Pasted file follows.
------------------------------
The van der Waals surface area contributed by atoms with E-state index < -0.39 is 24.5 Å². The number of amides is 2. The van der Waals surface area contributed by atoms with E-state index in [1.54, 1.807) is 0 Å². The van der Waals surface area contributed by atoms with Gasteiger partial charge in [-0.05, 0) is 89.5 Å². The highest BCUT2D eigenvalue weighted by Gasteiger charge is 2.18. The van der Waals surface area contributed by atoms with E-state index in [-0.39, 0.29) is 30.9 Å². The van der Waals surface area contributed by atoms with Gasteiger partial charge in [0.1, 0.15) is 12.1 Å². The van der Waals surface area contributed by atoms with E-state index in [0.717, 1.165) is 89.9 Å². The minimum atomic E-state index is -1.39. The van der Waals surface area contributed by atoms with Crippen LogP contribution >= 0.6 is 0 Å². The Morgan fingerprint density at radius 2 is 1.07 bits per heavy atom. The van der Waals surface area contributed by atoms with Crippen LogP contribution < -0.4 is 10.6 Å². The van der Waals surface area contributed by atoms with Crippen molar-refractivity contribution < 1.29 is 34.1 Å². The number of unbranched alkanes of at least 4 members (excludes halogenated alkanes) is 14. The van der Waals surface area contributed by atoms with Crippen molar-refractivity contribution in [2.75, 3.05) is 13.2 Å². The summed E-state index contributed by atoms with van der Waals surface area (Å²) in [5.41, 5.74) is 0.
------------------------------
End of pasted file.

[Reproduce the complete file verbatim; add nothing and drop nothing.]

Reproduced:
The van der Waals surface area contributed by atoms with E-state index < -0.39 is 24.5 Å². The number of amides is 2. The van der Waals surface area contributed by atoms with E-state index in [1.54, 1.807) is 0 Å². The van der Waals surface area contributed by atoms with Gasteiger partial charge in [-0.05, 0) is 89.5 Å². The highest BCUT2D eigenvalue weighted by Gasteiger charge is 2.18. The van der Waals surface area contributed by atoms with E-state index in [-0.39, 0.29) is 30.9 Å². The van der Waals surface area contributed by atoms with Gasteiger partial charge in [0.1, 0.15) is 12.1 Å². The van der Waals surface area contributed by atoms with E-state index in [0.717, 1.165) is 89.9 Å². The minimum atomic E-state index is -1.39. The van der Waals surface area contributed by atoms with Crippen LogP contribution >= 0.6 is 0 Å². The Morgan fingerprint density at radius 2 is 1.07 bits per heavy atom. The van der Waals surface area contributed by atoms with Crippen LogP contribution < -0.4 is 10.6 Å². The van der Waals surface area contributed by atoms with Crippen molar-refractivity contribution < 1.29 is 34.1 Å². The number of unbranched alkanes of at least 4 members (excludes halogenated alkanes) is 14. The van der Waals surface area contributed by atoms with Crippen molar-refractivity contribution in [2.75, 3.05) is 13.2 Å². The summed E-state index contributed by atoms with van der Waals surface area (Å²) in [5.41, 5.74) is 0.